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      Shehata is New Egyptian Chief of Intelligence

      Egyptian President Mohammed Morsi on Wednesday appointed Maj.-Gen. Mohamed Ra'afat Shehata as his new chief of intelligence.
      By Chana Ya'ar
      First Publish: 9/20/2012, 11:05 AM

      IDF at Sinai border
      IDF at Sinai border
      Israel news photo: Flash 90

      Egypt has a new chief of intelligence. President Mohammed Morsi on Wednesday appointed Maj.-Gen. Mohamed Ra'afat Shehata, the acting chief, to the post.

      Shehata is stepping in following the dismissal of Mourad Mowafy, who was fired last month following an attack in which 16 Egyptian soldiers were killed in a clash on the border with Israel. 

      One report claimed the Al Takfir wal Hijira, a Salafi Islamist extremist organization, attacked two Egyptian army posts on the Egyptian side of the city of Rafiah, firing heavy artillery, anti-tank missiles and gunfire at the soldiers. The terrorists then stole two Egyptian armored personnel carriers (APCs) and infiltrated the border into Israel, where one was blown up at the security fence, and the other was stopped by the IDF. However, other reports place the responsibility for the attack on the Jund al Shari'a, another terrorist organization.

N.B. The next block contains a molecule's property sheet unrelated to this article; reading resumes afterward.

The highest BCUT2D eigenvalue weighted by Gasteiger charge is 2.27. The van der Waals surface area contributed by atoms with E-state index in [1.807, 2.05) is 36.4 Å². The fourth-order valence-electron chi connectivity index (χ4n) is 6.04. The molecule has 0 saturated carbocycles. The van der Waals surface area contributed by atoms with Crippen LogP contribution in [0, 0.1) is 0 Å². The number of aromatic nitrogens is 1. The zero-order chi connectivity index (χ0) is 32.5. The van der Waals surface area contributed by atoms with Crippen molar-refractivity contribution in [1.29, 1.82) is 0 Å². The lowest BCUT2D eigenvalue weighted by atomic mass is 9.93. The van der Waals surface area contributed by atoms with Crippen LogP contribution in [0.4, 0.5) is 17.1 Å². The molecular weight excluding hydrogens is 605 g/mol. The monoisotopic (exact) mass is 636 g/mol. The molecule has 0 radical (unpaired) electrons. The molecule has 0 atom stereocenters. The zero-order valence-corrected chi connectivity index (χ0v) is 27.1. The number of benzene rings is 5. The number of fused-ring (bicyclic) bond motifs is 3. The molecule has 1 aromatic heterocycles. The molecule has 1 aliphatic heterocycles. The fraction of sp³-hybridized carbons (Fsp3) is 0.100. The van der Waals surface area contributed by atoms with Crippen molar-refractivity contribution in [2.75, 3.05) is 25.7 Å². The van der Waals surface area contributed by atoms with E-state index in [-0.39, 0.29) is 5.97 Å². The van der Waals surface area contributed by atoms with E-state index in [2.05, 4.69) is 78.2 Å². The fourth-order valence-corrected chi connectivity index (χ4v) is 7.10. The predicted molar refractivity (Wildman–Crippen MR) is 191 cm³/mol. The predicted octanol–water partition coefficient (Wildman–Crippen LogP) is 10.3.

Mowafy was blamed for not providing Morsi with information about the attack, according to a report published Wednesday in the Egyptian daily Al-Masry Al-Youm newspaper. 

      Shehata has reportedly kept a low profile and has not appeared in the media, nor made any statements to the press.

      Earlier this week, three Egyptian security officers were wounded in another surprise attack by jihadists on Egyptian government headquarters in northern Sinai. According to a report published in the Egyptian newspaper Al-Youm a-Sabi, the attack came in response to an assault hours earlier by Egyptian soldiers on a terrorist base in Sheikh Zuweid, a village in the same region. Dozens of armored vehicles and attack helicopters were involved.

      Israelis will soon be banned from approaching too close to the border with the Sinai Peninsula, in order to comply with a plan to convert a 300-meter area into a closed military buffer zone where the IDF and Egyptian army can operate more freely against the terrorists that have flourished in the increasingly lawless region.